Akankasha Dewan 13 February 2019 17:15:27 AEDT 4 MIN READ

Cybercriminals deliver multiple malicious emails from compromised Optus accounts

Don’t be too quick to believe everything you read in an email, especially if it’s been sent by someone you weren’t expecting to hear from.

Multiple inboxes are being hit by malicious emails, all purporting to be from Optus and using the domain ‘optusnet.com.au’. MailGuard detected the first of these email scams last Friday, 8th Feb 2019, although it has been verified that these emails originally started hitting inboxes at a previous date. This email scam is currently ongoing.  

These emails appear in multiple variations, ranging from remittance advice to car insurance document scams. MailGuard understands they originate from a large number of compromised email addresses using the same domain.  

The format of these emails is similar, with most appearing in plain-text form. They advise the recipient of a document that is available for them, with a link to access the said document. In most cases, the links lead unsuspecting recipients to a malicious file download.

Below are the descriptions and screenshots of some of the more recent emails that have been hitting inboxes:

Friday, 08/02/2019:

Example 1: Remittance advice scam

Friday remittance

This email appears as a generic remittance advice email. The message body asks the recipient to "please find attached a remittance advice requiring your review". There is no attachment provided, rather a link to a Google Docs hosted Word document containing macros.

Example 2: Insurance email scam

The second example is for an "Insurance Certificate of Currency":

friday insurance

In this variation, the message body advises the recipient, that as requested, they can find attached a “Certificate of Currency" for car insurance. Once again, there is no attachment, rather a link to a Google Docs hosted Word document containing macros.

Monday, 11/02/2019:

monday accident

MailGuard understands that on this day, victims of this email scam received several variants of different subjects. However, they were all scams related to Insurance Cover documents. The example here has a very short body, stating "Please get assigned accident Documents as requested", along with a reference number. The included link in this case was to a .zip file containing a malicious Javascript file.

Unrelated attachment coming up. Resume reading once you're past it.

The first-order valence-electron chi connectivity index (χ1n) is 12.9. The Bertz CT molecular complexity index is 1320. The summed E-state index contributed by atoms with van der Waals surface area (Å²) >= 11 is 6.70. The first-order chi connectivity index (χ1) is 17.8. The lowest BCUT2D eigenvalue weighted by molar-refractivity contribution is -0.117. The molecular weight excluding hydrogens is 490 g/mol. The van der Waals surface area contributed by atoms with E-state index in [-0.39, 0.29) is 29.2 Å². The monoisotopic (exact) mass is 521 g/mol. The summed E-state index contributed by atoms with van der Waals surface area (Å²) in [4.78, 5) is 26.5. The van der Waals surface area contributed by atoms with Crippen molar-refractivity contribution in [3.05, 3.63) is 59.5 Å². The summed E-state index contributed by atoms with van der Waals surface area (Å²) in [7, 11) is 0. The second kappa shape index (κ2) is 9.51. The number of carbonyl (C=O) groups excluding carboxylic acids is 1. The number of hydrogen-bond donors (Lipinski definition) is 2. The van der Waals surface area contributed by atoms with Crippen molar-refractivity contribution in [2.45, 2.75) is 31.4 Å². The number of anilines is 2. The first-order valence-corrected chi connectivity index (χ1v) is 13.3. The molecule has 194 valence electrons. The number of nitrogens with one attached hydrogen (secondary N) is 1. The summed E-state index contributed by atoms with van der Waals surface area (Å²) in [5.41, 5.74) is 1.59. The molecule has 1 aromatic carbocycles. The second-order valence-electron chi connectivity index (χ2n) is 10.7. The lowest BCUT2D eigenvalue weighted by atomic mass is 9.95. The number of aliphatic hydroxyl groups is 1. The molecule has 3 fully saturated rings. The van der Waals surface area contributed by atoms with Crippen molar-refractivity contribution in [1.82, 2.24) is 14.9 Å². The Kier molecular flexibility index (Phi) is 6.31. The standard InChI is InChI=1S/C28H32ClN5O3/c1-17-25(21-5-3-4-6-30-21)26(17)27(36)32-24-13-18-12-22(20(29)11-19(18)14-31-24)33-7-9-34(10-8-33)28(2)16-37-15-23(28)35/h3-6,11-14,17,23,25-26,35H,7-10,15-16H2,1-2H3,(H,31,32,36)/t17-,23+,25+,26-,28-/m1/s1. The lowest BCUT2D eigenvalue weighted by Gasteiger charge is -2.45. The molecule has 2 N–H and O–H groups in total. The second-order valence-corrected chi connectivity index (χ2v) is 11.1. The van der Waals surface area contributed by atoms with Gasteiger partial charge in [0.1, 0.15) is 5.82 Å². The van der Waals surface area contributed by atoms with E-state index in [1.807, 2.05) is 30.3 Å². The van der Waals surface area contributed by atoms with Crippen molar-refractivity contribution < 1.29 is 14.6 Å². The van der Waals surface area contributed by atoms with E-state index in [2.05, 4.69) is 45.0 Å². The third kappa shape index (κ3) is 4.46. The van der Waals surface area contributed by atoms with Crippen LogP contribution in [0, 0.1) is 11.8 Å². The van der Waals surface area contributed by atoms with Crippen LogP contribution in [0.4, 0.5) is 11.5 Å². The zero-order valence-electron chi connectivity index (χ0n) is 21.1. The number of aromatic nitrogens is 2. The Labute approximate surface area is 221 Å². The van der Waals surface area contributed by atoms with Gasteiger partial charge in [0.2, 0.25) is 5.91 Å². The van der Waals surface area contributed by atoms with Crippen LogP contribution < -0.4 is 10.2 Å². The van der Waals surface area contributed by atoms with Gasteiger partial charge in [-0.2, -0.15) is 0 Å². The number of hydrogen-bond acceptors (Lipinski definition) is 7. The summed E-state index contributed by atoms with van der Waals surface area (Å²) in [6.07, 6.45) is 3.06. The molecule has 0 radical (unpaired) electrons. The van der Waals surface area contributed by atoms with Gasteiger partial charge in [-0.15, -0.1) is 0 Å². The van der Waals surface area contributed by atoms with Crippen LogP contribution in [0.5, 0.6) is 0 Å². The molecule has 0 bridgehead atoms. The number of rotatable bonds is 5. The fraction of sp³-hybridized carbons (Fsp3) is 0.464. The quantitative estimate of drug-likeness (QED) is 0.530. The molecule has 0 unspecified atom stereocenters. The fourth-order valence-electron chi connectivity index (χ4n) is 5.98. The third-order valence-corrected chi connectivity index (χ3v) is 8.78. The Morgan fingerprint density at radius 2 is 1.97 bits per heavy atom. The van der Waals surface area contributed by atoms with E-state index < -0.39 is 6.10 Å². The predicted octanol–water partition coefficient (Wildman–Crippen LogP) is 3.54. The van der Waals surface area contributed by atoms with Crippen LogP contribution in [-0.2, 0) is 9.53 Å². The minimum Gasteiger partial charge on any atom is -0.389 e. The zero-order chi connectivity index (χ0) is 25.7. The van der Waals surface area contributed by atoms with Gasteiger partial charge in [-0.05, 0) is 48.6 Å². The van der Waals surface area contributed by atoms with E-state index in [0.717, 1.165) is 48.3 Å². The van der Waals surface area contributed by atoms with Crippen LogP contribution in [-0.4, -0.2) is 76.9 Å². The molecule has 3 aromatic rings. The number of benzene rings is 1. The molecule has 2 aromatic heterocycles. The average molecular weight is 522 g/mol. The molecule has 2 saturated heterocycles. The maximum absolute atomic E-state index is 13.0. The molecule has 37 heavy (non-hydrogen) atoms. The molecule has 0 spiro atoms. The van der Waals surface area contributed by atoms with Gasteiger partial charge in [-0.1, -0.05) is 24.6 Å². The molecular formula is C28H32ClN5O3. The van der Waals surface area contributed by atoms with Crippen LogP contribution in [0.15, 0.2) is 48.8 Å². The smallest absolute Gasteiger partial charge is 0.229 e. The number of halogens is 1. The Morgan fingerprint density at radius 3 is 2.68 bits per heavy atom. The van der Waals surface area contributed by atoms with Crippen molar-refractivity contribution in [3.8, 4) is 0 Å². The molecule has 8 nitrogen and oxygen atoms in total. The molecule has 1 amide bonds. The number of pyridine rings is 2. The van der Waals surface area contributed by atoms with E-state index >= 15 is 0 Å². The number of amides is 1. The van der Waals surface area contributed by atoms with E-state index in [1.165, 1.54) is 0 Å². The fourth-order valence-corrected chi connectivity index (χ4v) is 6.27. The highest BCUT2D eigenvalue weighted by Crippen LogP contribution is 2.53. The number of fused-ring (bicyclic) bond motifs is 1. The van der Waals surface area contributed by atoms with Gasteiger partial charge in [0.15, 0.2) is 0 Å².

Tuesday, 12/02/2019:

tuesday purchase scam

Cybercriminals responsible for this email scam sent out another simple email with a link to a malicious file download on Tuesday. This time, the links were an FTP link to a .zip file, containing a malicious Javascript file. The body of the email thanks the recipient for their recent “Online purchase”, with a link to "download a PDF copy" of their invoice. The .zip file is password protected, with the password provided within the body of the email. This tactic works both as an attempt to legitimise the file and to prevent automatic scanning of the contents of the .zip archive.


Wednesday, 13/02/2019:

wednesdayy invoice

Another very simple email, with a subject of "Tax Invoice" body. This email includes a link to "detach or download your invoice" which is a .zip file, containing Javascript, hosted on Google Docs.

This email scam is a good reminder of how innocent-looking, plain emails can, in fact, be malicious, despite where they purport to be from. As simple as they may seem, these attacks are happening all too regularly, and with devastating effect. Unsuspecting employees who click on any of the links above or download any content can inflict significant financial and reputational damage on an organisation.

MailGuard urges all cyber users to be vigilant when accessing their emails, and look out for tell-tale signs of malicious emails:

Tell-tale signs of email scams

  • Do not address recipients directly (e.g. “Dear customer”)
  • Bad grammar or misuse of punctuation and poor-quality or distorted graphics
  • An instruction to click a link to perform an action (hover over them to see where you’re really being directed)
  • Obscure sending addresses (for example, Hotmail, gmail, Yahoo addresses should set alarms bells ringing)

Don't get scammed

If your company’s email accounts aren’t protected, emails like the one above are almost certainly being received by your staff.  Cybercriminals know people can be tricked; that’s why they send out millions of scam messages and put so much effort into making them look convincing.

People are not machines; we're all capable of making bad judgement calls. Without email filtering protecting your business, it’s just a matter of time before someone in your organisation has a momentary lapse of judgement and clicks on the wrong thing.


For a few dollars per staff member per month, add MailGuard's cloud-based email and web filtering solution to your business security. You’ll significantly reduce the risk of new variants of malicious email from entering your network. Talk to an expert at MailGuard today about your company's cybersecurity needs: expert@mailguard.com.au

Keep up to date on the latest email scams by subscribing to MailGuard’s weekly update, or follow us on Twitter @MailGuard.

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